Signpost for Sunday 26 November, 2017 (the feast of Christ the King): Ezek 34:11-16, 20-24;
Ps 100 or 95:1-7a; Eph 1:15-23; Matt 25:31-46.
Before we have a look at this week’s readings it’s worth exploring the feast of Christ the King, because, as we all know, Jesus enjoyed a good meal.
As I discovered almost five years ago to the day, the Feast of Christ the King, though, has as much to do with world history as it does with Jesus’s title, King of kings (Rev 19:16). It didn’t exist before 1925, and there was good reason why the then Pope, Pius IX decided a new feast was called for. It was a mere seven years after the end of the First World War and in its devastating wake, most people were far more interested in nationalism and secularism than they were in religion. Pius XI decided people needed to be reminded who is the ruler of all kings and kaisers on earth (Rev 1:5). Despite the entrée of the feast occurring before another world war broke out, it wasn’t until 1969 that Pope Paul VI established the feast as an annual occurrence that should take place on the last Sunday in the liturgical year. Maybe the swinging sixties brought that on, who knows.
Anyway, here we are on the last Sunday in the 2017 liturgical year, with one of the most famous of passages from Matthew, which does indeed seem to echo exactly what Pius XI had in mind.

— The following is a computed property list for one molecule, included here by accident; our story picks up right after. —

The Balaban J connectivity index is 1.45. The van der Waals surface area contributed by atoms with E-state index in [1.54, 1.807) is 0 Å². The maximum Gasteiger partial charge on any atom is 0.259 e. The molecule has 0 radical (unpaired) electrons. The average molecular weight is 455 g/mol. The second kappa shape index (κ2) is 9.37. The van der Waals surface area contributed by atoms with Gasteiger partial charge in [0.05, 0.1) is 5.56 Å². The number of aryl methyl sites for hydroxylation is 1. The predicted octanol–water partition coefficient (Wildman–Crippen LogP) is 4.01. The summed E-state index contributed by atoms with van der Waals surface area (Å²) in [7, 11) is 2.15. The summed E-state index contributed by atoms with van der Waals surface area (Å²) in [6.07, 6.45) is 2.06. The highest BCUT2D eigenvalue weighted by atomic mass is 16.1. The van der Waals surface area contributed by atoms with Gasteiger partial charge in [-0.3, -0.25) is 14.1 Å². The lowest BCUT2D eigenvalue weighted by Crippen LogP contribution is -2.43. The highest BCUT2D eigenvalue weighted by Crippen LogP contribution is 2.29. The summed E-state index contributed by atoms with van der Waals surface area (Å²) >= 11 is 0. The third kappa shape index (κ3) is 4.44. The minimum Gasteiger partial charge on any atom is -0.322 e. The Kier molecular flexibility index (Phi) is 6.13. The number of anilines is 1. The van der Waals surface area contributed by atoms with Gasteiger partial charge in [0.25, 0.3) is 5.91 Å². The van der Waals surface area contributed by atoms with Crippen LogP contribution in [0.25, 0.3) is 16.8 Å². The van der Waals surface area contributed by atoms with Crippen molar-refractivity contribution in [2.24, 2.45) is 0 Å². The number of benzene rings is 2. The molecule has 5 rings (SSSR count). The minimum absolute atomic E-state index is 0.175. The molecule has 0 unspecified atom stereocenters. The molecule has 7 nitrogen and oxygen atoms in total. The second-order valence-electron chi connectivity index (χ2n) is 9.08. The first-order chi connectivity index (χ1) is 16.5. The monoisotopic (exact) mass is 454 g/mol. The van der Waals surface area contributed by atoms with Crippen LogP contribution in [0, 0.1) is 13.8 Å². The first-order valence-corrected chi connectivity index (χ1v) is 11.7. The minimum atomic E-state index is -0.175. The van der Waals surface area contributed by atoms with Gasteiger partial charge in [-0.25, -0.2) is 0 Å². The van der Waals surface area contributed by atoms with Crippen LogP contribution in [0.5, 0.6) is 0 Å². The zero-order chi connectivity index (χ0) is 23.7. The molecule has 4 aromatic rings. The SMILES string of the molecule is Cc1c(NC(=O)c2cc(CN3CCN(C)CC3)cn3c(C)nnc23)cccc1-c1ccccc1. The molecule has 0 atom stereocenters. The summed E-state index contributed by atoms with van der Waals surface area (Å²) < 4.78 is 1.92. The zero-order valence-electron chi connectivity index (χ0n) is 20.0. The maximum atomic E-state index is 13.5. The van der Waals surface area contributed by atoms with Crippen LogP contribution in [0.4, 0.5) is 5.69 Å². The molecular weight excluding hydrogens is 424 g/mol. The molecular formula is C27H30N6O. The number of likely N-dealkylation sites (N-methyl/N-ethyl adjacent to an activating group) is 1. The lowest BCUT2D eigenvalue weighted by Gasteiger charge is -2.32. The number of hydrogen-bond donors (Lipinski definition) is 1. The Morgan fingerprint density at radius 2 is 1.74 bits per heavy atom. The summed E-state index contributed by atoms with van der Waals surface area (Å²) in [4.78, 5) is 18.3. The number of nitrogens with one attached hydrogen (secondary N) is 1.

I wonder though what most people think when they hear this reading in church. Do they struggle with the idea that here is a vision of the end of times? If you are interested in the question of when Jesus is coming again, I like this answer from John Petty: “Jesus never left, has been here all along, and is present right now in the little, the least, the lone, and the lost.”
Or are you like me and you get a bit anxious because although I’d like to be sheep I suspect I am a goat? No help from Matthew here, he seems to be saying that whichever you are you’ll be surprised at your fate.
I’ve no idea, except to say that I tend to think that anyone who is convinced they are a sheep, is probably a goat, and anyone who is convinced they are a goat, is almost certainly rather sheepish.
P.S. This is our last Signpost for 2017. Enormous thanks to you all for reading, and tremendous gratitude to Andrew, George and Shelia for joining me at the Signpost each week. We will be back, God willing, in February 2018. Love and peace till then, and beyond.